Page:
Volume 35, Number 1, January 2000




wpe4.jpg (2370 bytes)Kunkel Moves to Viracon Manufacturing Position

Larry Kunkel has been appointed to the position of vice president of manufacturing at Viracon in Owatonna, MN. In his new role, Kunkel oversees all aspects of manufacturing, including daily production, safety, engineering and maintenance, research and development, ISO and quality. He moves into the position from Viracon’s sister company, Viracon/Curvlite.


on the move

wpe5.jpg (2645 bytes)Kawneer Names Bill Cralley New President

Kawneer Company Inc. of Norcross, GA has appointed William (Bill) O. Cralley as its new president. Cralley has 19 years experience in the architectural products industry, including 14 years with Apogee Enterprises. He served most recently as vice president, architectural products and services at Hoffer’s Inc. of Wausau, WI, a supplier of architectural, industrial, residential and auto glass systems.

“Kawneer’s number-one priority will be its customers,” said Cralley. “We look forward to refocusing our customer commitment and providing growth and success for them as well as for Kawneer,” he added.



Bowmead Appoints Field to Board of Directors

Bowmead Technology, an Ottawa, Canada-based window-system developer, has appointed Stephen Field to its board of directors. Field, a professional industrial designer, is an industrial design lecturer at Carleton University and a design consultant to a number of public and private sector companies.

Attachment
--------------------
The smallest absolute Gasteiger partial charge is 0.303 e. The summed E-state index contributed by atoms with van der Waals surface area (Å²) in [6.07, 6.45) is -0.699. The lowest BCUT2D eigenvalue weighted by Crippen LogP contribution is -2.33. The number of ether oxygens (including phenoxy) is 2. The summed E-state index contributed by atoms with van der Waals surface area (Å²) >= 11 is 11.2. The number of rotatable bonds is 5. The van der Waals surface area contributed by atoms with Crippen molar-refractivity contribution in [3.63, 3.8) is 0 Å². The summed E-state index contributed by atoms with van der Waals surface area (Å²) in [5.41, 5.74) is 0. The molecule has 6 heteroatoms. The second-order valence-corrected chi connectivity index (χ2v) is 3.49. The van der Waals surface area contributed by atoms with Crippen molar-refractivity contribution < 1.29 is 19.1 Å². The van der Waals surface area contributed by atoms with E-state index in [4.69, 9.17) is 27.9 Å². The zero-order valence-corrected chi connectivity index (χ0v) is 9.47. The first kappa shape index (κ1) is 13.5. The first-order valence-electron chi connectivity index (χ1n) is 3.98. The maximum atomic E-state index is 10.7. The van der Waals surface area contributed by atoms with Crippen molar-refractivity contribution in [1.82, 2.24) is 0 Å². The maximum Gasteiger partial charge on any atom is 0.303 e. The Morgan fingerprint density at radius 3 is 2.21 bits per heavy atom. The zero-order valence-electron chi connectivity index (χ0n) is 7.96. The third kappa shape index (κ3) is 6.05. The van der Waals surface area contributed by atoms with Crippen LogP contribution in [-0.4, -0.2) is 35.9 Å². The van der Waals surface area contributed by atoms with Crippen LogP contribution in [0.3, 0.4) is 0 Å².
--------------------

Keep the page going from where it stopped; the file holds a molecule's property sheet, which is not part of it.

A Minute With ...

                                * up and comers

Howard Tanner

Patriot Glass & Mirror

Howard Tanner is president of Patriot Glass & Mirror in Schnectady, NY, which has been in business since 1992. In the contract glazing business in northern NY, Tanner is know as a perpetual motion, a true idea person, who spouts them constantly. In fact, when he first threw out this idea for a column at our editors, little did he realize that he would become its first subject.

Q: What are some of the differences between today’s new generation contract glaziers and the older

A: We’re not used to the glory days—the days when glaziers could rely on the fact that the work would be there. We have to be more aggressive and go and out and get the jobs. Also, in previous years, deals were written on a napkin and sealed with a handshake—and you got paid. Today, you can’t rely on anyone’s word.

Q: What’s your favorite thing to do when you’re not working?

A: Work.

Q: What’s your favorite thing to do at work?

A: To pursue the thrill of the chase—then be rewarded by getting the job. I also love being out on a construction site and seeing the job in progress—I’m in my glory.

Q: What do you hate most about your job?

A: Money collections.

Q: What do people outside of the industry (friends, etc.) think about your job?

A: They don’t [think about it]. They think, ‘Oh, he works for a glass company.’ Then they see a project we do, and say, ‘Wow.’

Q: What did you want to be when you grew up?

A: I never wanted anything to do with glass. I was always into cars and wanted to do something with that. Then, when I was in college I started hanging around my father’s glass business, and I realized I had the ability to sell and schmooze. So, when my father sold his business in 1991, I opened my own one year later.

Q: What’s interesting about you?

A: I have a lot of energy—more energy than some people can deal with. I’m going morning, noon and night.


*Have Your Minute

“A Minute With ... Up and Comers” will appear bimonthly rotating with “A Minute With ... An Industry Leader.” If you would like to be the focus of “A Minute With” or would like to recommend someone, e-mail us at minute@glass.com

Copyright 2000 Key Communications, Inc. All rights reserved. No reproduction of any type without expressed written permission.